Beneficial Use of Dredged Material
John Poullain, P.E.
This two hour
online course provides an overview for the planning, design and selection of
dredged material as a manageable, beneficial resource as an alternative to normal
methods of disposal. Land creation with dredged material often consists of filling,
raising and protecting areas that are periodically submerged. The type of areas
considered in this course are parks, agricultural, forest, solid waste landfill,
industrial, commercial and residential use. Habitat development, which includes
wetland, island and aquatic habitats, is not discussed here.
This course includes a multiple-choice quiz at the end, which is designed to enhance the understanding of the course materials.
At the conclusion of this two-hour course, the student will
Be familiar with the procedures for planning, designing and developing areas for feasible beneficial use.
Learn the value of dredged material as a resource and importance of studying beneficial use areas in the initial planning stages.
Be familiar with the types of beneficial use land creation and to consider the alternatives.
of local, state and federal level restriction regarding regulatory and environmental
This course is intended for civil and environmental engineers and planners.
About 70% of dredged material in the US are placed in aquatic disposal areas, open water, such as river channels. This course discusses confined disposal areas where the dredged material is used as a resource that can provide beneficial uses rather than solely as a disposal necessity. Typical uses are parks, recreation, forests, solid waste landfill, industrial, commercial and residential use.
Course or fine-grained
materials may be used for land creation. The types of dredged materials will
determine the suitability of how the land can be used. For instance, fine-grained
material requires a long time to drain and consolidate. Development of such
land may be limited to recreation uses; parks or where the imposed loads are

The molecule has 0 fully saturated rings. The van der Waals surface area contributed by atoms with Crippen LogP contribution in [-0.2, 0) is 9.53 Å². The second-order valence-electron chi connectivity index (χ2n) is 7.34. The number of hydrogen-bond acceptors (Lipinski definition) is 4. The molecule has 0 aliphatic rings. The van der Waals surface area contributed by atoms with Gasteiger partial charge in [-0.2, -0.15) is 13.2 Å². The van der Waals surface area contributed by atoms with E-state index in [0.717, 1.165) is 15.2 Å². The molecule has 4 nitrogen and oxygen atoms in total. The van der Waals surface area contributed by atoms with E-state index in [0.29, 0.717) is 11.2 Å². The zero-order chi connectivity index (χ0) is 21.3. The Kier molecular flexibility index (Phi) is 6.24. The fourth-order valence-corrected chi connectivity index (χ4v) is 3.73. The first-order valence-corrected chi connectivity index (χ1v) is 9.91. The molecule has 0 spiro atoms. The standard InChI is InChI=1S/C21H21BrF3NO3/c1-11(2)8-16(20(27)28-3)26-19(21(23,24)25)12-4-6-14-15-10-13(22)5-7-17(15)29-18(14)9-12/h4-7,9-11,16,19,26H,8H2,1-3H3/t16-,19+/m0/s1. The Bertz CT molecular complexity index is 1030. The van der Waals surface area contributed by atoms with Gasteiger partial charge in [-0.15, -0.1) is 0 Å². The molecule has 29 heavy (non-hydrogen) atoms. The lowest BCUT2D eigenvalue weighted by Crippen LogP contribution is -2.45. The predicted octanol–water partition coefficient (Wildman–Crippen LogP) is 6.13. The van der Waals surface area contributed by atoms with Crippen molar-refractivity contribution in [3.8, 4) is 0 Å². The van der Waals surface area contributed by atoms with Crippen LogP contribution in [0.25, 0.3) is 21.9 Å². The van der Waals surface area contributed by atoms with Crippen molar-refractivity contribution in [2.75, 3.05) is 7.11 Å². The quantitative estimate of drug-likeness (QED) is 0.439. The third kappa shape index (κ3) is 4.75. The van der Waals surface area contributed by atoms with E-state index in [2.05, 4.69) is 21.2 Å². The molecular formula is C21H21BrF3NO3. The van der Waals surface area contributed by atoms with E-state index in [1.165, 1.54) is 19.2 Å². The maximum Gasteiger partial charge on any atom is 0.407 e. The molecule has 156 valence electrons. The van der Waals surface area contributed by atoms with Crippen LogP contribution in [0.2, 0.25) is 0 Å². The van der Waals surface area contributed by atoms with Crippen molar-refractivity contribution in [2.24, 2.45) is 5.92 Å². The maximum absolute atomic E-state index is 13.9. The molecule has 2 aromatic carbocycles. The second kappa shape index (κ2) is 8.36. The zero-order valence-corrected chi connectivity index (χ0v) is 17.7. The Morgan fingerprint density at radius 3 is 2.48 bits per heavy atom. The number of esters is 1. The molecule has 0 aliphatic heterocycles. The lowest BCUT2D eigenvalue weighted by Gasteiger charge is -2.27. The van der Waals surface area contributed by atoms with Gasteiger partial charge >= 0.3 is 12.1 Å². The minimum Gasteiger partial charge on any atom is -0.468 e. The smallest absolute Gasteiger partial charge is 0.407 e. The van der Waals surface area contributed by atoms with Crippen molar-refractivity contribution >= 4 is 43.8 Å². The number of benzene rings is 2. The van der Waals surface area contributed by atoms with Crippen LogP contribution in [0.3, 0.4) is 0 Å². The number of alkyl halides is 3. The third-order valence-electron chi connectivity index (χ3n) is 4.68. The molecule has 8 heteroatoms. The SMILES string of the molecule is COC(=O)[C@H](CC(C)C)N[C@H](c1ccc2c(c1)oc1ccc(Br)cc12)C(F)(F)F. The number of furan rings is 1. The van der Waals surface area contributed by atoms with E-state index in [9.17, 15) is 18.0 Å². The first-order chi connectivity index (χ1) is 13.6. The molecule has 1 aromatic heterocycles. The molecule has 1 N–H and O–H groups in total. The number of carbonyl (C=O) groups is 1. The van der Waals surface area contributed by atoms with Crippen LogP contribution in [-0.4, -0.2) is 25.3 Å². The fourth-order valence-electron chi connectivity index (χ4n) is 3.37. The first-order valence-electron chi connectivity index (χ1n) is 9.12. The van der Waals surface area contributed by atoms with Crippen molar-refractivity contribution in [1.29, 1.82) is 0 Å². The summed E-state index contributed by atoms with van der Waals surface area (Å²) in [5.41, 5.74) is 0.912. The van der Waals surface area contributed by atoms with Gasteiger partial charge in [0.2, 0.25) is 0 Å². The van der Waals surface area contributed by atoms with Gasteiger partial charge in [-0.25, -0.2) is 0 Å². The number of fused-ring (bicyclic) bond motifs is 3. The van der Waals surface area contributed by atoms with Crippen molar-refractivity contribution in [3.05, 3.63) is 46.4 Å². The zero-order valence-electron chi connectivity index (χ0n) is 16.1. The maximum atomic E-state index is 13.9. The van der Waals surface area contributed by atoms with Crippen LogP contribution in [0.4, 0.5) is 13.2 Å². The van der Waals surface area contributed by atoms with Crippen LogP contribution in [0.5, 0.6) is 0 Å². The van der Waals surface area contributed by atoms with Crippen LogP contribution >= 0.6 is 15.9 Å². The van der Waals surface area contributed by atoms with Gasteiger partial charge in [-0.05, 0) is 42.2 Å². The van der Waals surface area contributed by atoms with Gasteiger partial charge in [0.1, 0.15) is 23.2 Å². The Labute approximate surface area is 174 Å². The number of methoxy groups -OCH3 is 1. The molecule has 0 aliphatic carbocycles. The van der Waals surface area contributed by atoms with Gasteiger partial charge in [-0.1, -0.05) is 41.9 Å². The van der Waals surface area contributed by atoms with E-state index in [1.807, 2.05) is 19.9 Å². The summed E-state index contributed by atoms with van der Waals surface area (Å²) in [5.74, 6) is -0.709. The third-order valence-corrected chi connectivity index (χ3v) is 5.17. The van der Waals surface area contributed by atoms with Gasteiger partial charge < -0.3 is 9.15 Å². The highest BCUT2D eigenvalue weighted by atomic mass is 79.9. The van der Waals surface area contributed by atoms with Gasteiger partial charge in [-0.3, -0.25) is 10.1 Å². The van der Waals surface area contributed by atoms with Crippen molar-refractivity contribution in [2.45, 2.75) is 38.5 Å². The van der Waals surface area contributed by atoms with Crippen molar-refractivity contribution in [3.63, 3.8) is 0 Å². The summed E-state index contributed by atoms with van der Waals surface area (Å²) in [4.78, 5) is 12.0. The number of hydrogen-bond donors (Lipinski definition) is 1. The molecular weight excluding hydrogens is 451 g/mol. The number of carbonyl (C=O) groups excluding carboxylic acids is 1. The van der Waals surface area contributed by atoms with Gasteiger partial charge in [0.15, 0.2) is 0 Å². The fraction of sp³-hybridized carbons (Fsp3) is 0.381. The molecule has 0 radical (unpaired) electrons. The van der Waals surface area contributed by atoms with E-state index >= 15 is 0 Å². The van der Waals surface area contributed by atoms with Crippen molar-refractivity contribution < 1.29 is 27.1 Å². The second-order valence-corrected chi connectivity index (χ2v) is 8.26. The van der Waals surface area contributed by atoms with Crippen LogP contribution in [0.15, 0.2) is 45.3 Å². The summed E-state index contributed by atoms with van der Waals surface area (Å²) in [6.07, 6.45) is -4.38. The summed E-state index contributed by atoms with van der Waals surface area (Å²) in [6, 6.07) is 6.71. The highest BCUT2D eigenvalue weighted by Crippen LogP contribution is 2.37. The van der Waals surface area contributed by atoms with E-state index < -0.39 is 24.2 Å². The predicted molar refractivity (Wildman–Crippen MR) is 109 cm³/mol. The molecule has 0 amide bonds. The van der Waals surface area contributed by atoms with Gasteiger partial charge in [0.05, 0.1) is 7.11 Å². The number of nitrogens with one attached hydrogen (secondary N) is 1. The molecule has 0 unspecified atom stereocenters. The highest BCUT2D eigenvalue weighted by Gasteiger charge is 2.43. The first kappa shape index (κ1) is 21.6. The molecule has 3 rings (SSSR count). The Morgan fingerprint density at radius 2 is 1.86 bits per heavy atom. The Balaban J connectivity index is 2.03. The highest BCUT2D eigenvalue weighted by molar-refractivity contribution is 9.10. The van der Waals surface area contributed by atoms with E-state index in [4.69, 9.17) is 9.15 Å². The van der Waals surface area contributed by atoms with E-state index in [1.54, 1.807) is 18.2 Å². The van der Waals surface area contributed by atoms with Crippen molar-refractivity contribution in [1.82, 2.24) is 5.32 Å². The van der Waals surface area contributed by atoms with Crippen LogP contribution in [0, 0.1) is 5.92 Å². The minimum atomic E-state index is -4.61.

required to be low because of the resulting weak soil strengths. The time and
availability of suitable dredged material often limit the type of land use.
Sound and careful long term planning and design can overcome these constraints.
Also it should be noted dredged material contaminants usually fall within acceptable
limits. However, contaminated dredged material can be reused in several beneficial
ways as fill material, for construction and environmental projects. And also
as raw material for manufacturing building products such as building blocks,
tiles and top soil.
The purpose of this course is to provide an overview for planning,
designing, developing and managing dredged material for beneficial uses. Ecological
concepts and biological, economical and social feasibility concerns along with
engineering designs are discussed.
You are required to study the following US Army Corps of Engineers
Manual, Chapters 1- 3, 11- 13 and 15 of Beneficial Use of Dredged Material EM
1110-2-5026, 1987 Edition, 66 pages, PDF. Item references made in EM 1110-2-5026
are for bibliographic purposes only.
The links to for the chapters (in PDF format) required for this
course are as follows:
Chapter 1. Introduction
Chapter 2. Dredged Material as a Resource
Chapter 3. Logistical Considerations
Chapter 11. Parks and Recreation
Chapter 12. Agriculture, Horticulture and Forestry
Chapter 13. Strip Mine Reclamation
Chapter 15. Construction and Industrial/ Commercial Uses
You need to open or download the above documents to study this course.
Urban sprawl has
reduced the availability of dredge disposal areas, which has increased the cost
of dredging by increasing the distances to available disposal areas. Environmental
restrictions have also increased costs of disposal. Dredged material can be
a valuable commodity by placing in beneficial use areas while also increasing
land available for many purposes including land developmental uses. Among the
factors for the end user to consider are physical, engineering and chemical
characteristics and the transport and handling of the material.
For additional technical information related to this subject, please refer to:
ER 1105-2-40 Economic
The Beneficial Reuse of Dredged Material prepared for the Port of Long Beach, Long Beach, California, 2000, by Harding Lawson Associates
Once you finish studying the above course content, you need to take a quiz to obtain the PDH credits.